Engineered Heart Tissue

The generation of miniature Engineered Heart tissue (Hansen/Eder et al. 2010) involves a construction of fibrinogen and thrombin as a hydrogel, standard 24-well culture dishes, teflon spacer casting molds in agarose, and two silicone posts per well to allow the growing muscle tissue attaches. Spontaneous contractions or electrically stimulated contractions deflect the posts and can be assayed by video-optical recording. Casting molds are produced by putting a Teflon spacer in liquid agarose. After solidification of the agarose and removal of the spacer, silicone racks with two posts per well are manually positioned in the casting molds. A reconstitution mix of cardiomyocytes, fibrinogen and thrombin is then poured into the casting mold around the silicone posts and incubated for polymerization of the fibrin at 37 °C. After 1.5 h the silicone racks with attached EHTs can be transferred to a 24-well- culture dish where the EHTs will commence coherent beating after approximately 3-7 days.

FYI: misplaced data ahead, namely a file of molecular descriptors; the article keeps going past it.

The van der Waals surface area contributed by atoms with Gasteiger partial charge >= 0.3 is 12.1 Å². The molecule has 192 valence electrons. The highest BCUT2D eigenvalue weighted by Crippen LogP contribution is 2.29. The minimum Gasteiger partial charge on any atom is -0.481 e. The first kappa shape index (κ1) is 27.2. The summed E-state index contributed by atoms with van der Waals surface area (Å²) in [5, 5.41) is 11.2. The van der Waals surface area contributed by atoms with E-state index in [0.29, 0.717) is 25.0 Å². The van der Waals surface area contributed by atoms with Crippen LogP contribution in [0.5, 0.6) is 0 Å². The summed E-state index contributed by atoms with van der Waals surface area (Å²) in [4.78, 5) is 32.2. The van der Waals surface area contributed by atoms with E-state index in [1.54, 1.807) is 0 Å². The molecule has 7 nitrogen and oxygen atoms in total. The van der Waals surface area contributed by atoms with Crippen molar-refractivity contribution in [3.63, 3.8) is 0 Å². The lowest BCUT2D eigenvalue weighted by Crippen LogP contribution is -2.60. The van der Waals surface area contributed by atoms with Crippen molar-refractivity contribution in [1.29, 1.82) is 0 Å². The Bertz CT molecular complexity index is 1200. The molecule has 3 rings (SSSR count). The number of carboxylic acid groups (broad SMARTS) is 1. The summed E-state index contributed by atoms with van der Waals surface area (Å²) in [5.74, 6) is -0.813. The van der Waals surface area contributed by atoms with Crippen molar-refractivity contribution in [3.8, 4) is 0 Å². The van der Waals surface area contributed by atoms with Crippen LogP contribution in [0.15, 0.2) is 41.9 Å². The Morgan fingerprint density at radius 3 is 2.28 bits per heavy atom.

Contraction analysis of EHTs is carried out in a gas and temperature controlled incubator with a glass roof and a video camera mounted onto a motorized xyz-axis system above. EHTs in a NUNC® 24-well-dish are positioned in the incubator on top of a LED panel. A proprietary software controls the positioning of the camera above each well of the culture dish. The camera records the movement of the EHT over a set time.

Engineered Heart Tissue (EHT). EHTs are three dimensional force-generating cardiac tissue-like structures. This produces fibrin-based engineered heart tissues, in a strip format, that generate force under auxotonic stretch conditions. 10–15 d after casting, the EHTs can be used for contractility measurements

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